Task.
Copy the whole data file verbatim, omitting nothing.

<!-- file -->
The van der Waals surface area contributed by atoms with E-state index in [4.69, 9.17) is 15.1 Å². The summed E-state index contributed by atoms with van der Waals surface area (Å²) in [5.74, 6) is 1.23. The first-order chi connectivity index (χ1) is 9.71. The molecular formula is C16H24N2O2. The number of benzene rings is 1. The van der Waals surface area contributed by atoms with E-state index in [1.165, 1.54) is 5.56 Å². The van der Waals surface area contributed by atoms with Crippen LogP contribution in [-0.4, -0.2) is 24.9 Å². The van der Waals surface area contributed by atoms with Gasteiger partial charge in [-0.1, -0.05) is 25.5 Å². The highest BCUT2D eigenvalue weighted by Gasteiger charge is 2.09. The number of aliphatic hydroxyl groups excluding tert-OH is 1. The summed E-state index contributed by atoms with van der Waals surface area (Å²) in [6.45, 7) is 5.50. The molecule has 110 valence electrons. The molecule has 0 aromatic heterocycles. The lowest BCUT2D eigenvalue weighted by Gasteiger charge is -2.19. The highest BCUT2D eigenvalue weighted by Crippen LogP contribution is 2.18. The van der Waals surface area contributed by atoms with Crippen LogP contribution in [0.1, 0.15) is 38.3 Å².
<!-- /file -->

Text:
The van der Waals surface area contributed by atoms with E-state index in [4.69, 9.17) is 15.1 Å². The summed E-state index contributed by atoms with van der Waals surface area (Å²) in [5.74, 6) is 1.23. The first-order chi connectivity index (χ1) is 9.71. The molecular formula is C16H24N2O2. The number of benzene rings is 1. The van der Waals surface area contributed by atoms with E-state index in [1.165, 1.54) is 5.56 Å². The van der Waals surface area contributed by atoms with Crippen LogP contribution in [-0.4, -0.2) is 24.9 Å². The van der Waals surface area contributed by atoms with Gasteiger partial charge in [-0.1, -0.05) is 25.5 Å². The highest BCUT2D eigenvalue weighted by Gasteiger charge is 2.09. The number of aliphatic hydroxyl groups excluding tert-OH is 1. The summed E-state index contributed by atoms with van der Waals surface area (Å²) in [6.45, 7) is 5.50. The molecule has 110 valence electrons. The molecule has 0 aromatic heterocycles. The lowest BCUT2D eigenvalue weighted by Gasteiger charge is -2.19. The highest BCUT2D eigenvalue weighted by Crippen LogP contribution is 2.18. The van der Waals surface area contributed by atoms with Crippen LogP contribution in [0.1, 0.15) is 38.3 Å².